Want to be part of an economic experiment?

As you are probably aware, most subjects in experiments get paid for their time and trouble, but this is an economic experiment. So, in keeping with the way economics works, we figure that you will derive so much benefit and pleasure for your participation in this experiment that you will have to pay to participate.

And the even cooler thing is, you already have participated and you have paid and will be paying for a very long time for your participation. What? You didn’t realize that you were participating? You didn’t sign any consent form? Not a problem, your government signed on your behalf.

Here are two examples of recent economic experiments based on free market theory in which you have participated. The basic premise of these two experiments is that regulations harm the public because they interfere with the free market. And since the free market knows best, we all are less well off because of those regulations.

So here is the result of two experiments in which you have participated.

First, let’s consider the New York Times story from Sunday – Road Stirs Up Debate, Even on Its Name.

The Times story describes the building of Highway I-99, a roughly north south connector between I-76 and I-80. This road came into being where it was and how it was built as a result of the efforts of Rep. Bud Shuster.

Among the anomalous things in the building of that road was Shuster’s forbidding compliance with environmental impact studies. The result was that the route Shuster picked went through highly toxic pyritic rock, and this was not discovered until well into the building process. The rock was so toxic that all construction in that area had to stop while the size of the problem was assessed and a solution found. All this added huge costs

Whatever one calls it, the final, 18-mile section of Interstate 99 that opened here last month in Central Pennsylvania — connecting Interstate 80 and the Pennsylvania Turnpike, Interstate 76, for the first time — was not built quickly, and it was not cheap.

At $631 million, including $83 million to clean up toxic pyritic rock that was the result of a 35-million-year-old meteor impact, this section of I-99 was nearly twice as expensive as anticipated and took at least four years longer than expected to finish.

So there you have experiment number 1. And thank you very much, US taxpayer for picking up the tab for this economic experiment.

Second, let’s consider the economic experiment that removed all sorts of regulations on markets and financial institutions and that removed oversight. I figure I don’t have to explain the details of this experiment. Unless you’ve been living in a cave or the Oval Office, you are aware of how this one has gone and have a sense of at least some of the costs . . . to date.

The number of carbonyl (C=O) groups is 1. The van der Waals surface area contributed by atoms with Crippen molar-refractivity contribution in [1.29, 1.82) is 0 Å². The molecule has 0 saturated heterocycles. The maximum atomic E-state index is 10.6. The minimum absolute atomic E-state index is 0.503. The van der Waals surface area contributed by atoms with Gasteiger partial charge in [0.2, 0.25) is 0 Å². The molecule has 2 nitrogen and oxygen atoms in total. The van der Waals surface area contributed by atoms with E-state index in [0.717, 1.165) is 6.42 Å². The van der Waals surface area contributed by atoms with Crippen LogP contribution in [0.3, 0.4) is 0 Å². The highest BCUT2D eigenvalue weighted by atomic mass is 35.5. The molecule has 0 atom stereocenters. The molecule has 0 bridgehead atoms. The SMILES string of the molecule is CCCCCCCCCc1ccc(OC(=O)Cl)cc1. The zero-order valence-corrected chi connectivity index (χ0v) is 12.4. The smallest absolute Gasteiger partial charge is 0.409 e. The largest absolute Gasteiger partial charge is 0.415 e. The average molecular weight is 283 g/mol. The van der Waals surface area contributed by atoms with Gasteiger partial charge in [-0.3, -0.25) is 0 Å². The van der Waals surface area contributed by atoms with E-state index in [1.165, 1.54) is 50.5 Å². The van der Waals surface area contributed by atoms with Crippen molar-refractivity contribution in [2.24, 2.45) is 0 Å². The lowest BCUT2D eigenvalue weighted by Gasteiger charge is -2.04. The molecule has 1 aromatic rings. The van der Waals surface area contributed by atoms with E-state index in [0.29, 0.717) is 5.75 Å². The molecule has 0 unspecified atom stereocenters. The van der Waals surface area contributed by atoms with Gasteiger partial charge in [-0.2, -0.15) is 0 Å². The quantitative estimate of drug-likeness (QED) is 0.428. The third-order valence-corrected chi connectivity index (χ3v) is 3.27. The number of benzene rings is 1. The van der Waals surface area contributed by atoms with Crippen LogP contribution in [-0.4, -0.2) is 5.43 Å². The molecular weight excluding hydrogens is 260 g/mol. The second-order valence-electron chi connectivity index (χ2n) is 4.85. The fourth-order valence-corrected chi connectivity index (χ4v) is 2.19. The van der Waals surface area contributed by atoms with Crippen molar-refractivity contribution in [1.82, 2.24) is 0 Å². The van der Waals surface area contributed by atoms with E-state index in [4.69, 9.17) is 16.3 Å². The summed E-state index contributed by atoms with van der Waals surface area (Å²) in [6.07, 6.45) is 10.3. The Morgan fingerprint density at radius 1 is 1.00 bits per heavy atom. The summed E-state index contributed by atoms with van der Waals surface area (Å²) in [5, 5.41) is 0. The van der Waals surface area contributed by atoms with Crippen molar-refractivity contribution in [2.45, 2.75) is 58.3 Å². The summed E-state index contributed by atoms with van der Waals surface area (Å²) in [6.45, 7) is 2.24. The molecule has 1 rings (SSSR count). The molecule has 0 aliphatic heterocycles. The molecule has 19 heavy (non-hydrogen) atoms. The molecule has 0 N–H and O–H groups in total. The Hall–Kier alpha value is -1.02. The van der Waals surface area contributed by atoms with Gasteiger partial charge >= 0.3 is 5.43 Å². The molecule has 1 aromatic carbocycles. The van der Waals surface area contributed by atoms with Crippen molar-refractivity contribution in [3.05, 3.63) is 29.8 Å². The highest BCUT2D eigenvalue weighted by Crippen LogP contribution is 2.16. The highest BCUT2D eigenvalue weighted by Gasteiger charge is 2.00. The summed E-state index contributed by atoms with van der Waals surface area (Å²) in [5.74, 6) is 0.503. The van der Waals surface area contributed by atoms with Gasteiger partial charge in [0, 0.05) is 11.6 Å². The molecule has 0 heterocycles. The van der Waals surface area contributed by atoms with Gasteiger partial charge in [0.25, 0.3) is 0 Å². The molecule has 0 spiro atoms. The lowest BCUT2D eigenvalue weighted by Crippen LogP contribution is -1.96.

Assessing these experiments.

Now, let me come clean. It is true that you and I have been participants in number of economic experiments in recent years. These two are just the most dramatic and with results that are easy to understand. However, there have been many more that have involved removing oversight and regulations.

Deep Harm has discussed a number of them. For example, remember the constant stream of food and drug problems in recent years. All the result of lack of oversight and regulation. Some with deadly results. Those happened because the regulators were taken off the job by privatization of their duties or just plain old “benign” neglect. Though, perhaps it was malign neglect, but neglect nonetheless. And justified by the canard that the unregulated free market provides the best results.

What we have learned from these natural experiments is that regulations are helpful in safeguarding us – something markets are uninterested in- and they do so, in part, by providing needed information so we can protect ourselves. This is an interesting point, because market theory tells us you need complete information to have a functioning market. By removing regulations, the free marketeers took away something that supports a functioning market.

Now, obviously, I lied when I told you that we were going to test these theories. The truth is that the proponents of free markets never really test these big theories. Rather, they treat them as if they were religious dogma, something that need not be subjected to testing. The inadvisability of doing so can be found by looking at how classical economic theory developed. This article from Scientific American provides an overview: